There is a common idea floating around that Libraries are obsolete. Nothing could be further from the truth. The notion that Kindles and the Internet have replaced them is false. Libraries are no longer just warehouses for books, where one had to tread softly and not speak above a whisper. They are now a vital part of our communities, offering programs, art displays and lectures. They let the world in rather than shut it out. Libraries are implementing the newest technologies and offering other electronic media. We have 5 computers for our patrons in our little library in Longview.
Longview Library News: Libraries are a Vital Part of the Community
Pronunciator is a new e-resource from your local public library and Marigold Library System. It provides both guided and self instruction for 80 languages, and ESL for 51 non-English languages. Pronunciator uses a variety of tools, drills, quizzes, feature films and music with lyrics.
We have received a very large donation of DVD’s, with lots of children/family movies. Come in and check them out.
There is a movement afoot to have a beginner class in the game of Mahjong in June. Watch the bulletin board for more on this.
For adult fiction we have I’ve Got My Eyes on You by Mary Higgins Clarke, and in DVD, The Shape of Water.
Books still dominate our reader’s choice, despite the growth of e-books. Libraries are our new community centres and technological hubs. When you come to our library, you will very often find a group sharing their thoughts about a book they have read and recommending others. It’s a truly fun, social place to be.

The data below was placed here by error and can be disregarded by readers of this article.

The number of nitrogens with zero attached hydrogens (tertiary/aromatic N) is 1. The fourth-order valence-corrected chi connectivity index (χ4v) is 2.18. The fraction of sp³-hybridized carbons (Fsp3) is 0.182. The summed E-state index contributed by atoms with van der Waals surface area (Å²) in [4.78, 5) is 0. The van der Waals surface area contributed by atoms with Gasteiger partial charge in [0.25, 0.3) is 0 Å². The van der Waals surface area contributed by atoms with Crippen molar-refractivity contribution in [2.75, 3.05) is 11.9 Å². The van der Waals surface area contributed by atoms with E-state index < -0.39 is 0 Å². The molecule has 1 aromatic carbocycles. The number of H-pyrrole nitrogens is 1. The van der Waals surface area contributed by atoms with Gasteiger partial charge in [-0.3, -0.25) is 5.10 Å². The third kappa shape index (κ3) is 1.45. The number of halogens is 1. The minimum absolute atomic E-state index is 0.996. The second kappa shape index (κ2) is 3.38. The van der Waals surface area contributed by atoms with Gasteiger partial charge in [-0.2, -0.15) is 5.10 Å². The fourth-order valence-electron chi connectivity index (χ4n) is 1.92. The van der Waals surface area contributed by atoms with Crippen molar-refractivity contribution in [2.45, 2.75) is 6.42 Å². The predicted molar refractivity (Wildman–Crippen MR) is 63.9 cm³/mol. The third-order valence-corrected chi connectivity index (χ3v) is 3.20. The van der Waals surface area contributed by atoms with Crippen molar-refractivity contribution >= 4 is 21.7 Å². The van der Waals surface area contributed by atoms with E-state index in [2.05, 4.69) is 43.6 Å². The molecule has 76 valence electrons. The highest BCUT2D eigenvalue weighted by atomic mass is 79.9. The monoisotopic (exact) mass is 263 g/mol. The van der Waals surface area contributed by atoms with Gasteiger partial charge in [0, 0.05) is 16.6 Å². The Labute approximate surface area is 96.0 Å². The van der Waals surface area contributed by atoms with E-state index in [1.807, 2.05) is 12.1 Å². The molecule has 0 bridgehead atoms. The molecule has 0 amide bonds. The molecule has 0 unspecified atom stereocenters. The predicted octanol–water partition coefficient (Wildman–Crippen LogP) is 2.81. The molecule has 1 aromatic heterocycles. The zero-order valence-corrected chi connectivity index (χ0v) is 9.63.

A lovely read is Setting Free The Kites by Alex George. It is a coming of age story of a young boy who brings to mind Holden Caufield in Salinger’s, The Catcher in the Rye. The novel is a touching portrayal of childhood and parenthood.
Also, The Sea Captains Wife, by Beth Powning, a Maritimer, is nautical historical fiction that takes place in the late 1800’s. A new wife longs for a life beyond tea parties and sewing circles and so she convinces her husband to take her on his merchant sailing ship to foreign ports around he world. The book is about their adventures, keeping you enthralled and very thankful that life is so much easier today.
Lullabies for Little Criminals by Heather O’Neil is the story of a twelve year old girl living on the feral streets of Montreal in the 1960’s. It is a raw, gritty saga about a very brave heroine and her loving, but irresponsible father. The book won the Governor General award as well as Canada Reads. The depiction of life on the streets, its language and culture is very moving.
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